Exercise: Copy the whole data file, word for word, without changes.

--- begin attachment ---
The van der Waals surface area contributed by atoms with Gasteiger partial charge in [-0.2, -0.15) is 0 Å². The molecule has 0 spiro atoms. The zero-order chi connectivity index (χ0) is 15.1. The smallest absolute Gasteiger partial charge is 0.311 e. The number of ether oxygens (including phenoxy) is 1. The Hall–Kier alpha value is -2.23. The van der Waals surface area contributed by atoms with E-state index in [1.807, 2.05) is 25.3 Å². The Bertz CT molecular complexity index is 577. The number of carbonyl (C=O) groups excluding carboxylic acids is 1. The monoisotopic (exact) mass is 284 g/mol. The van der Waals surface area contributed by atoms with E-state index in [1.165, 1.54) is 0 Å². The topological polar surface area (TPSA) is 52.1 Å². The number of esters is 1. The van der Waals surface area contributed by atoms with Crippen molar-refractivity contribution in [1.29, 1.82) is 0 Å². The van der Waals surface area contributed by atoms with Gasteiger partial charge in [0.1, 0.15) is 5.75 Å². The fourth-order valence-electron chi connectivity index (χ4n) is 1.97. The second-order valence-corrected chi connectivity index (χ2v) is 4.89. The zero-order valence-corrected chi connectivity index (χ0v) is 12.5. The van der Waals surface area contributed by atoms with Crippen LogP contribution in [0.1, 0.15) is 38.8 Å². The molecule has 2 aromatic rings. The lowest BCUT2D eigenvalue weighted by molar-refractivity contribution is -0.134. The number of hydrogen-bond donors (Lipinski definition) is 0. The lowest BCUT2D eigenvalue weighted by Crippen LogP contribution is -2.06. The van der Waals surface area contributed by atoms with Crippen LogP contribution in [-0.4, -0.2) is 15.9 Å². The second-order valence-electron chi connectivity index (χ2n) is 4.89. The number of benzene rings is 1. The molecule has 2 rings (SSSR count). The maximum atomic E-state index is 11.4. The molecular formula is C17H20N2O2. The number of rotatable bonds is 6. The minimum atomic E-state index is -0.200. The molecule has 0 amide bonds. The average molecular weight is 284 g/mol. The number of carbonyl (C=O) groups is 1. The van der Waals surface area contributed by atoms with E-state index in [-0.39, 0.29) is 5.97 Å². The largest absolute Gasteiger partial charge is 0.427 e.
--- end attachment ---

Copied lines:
The van der Waals surface area contributed by atoms with Gasteiger partial charge in [-0.2, -0.15) is 0 Å². The molecule has 0 spiro atoms. The zero-order chi connectivity index (χ0) is 15.1. The smallest absolute Gasteiger partial charge is 0.311 e. The number of ether oxygens (including phenoxy) is 1. The Hall–Kier alpha value is -2.23. The van der Waals surface area contributed by atoms with E-state index in [1.807, 2.05) is 25.3 Å². The Bertz CT molecular complexity index is 577. The number of carbonyl (C=O) groups excluding carboxylic acids is 1. The monoisotopic (exact) mass is 284 g/mol. The van der Waals surface area contributed by atoms with E-state index in [1.165, 1.54) is 0 Å². The topological polar surface area (TPSA) is 52.1 Å². The number of esters is 1. The van der Waals surface area contributed by atoms with Crippen molar-refractivity contribution in [1.29, 1.82) is 0 Å². The van der Waals surface area contributed by atoms with Gasteiger partial charge in [0.1, 0.15) is 5.75 Å². The fourth-order valence-electron chi connectivity index (χ4n) is 1.97. The second-order valence-corrected chi connectivity index (χ2v) is 4.89. The zero-order valence-corrected chi connectivity index (χ0v) is 12.5. The van der Waals surface area contributed by atoms with Crippen LogP contribution in [0.1, 0.15) is 38.8 Å². The molecule has 2 aromatic rings. The lowest BCUT2D eigenvalue weighted by molar-refractivity contribution is -0.134. The number of hydrogen-bond donors (Lipinski definition) is 0. The lowest BCUT2D eigenvalue weighted by Crippen LogP contribution is -2.06. The van der Waals surface area contributed by atoms with Crippen LogP contribution in [-0.4, -0.2) is 15.9 Å². The second-order valence-electron chi connectivity index (χ2n) is 4.89. The number of benzene rings is 1. The molecule has 2 rings (SSSR count). The maximum atomic E-state index is 11.4. The molecular formula is C17H20N2O2. The number of rotatable bonds is 6. The minimum atomic E-state index is -0.200. The molecule has 0 amide bonds. The average molecular weight is 284 g/mol. The number of carbonyl (C=O) groups is 1. The van der Waals surface area contributed by atoms with E-state index in [-0.39, 0.29) is 5.97 Å². The largest absolute Gasteiger partial charge is 0.427 e.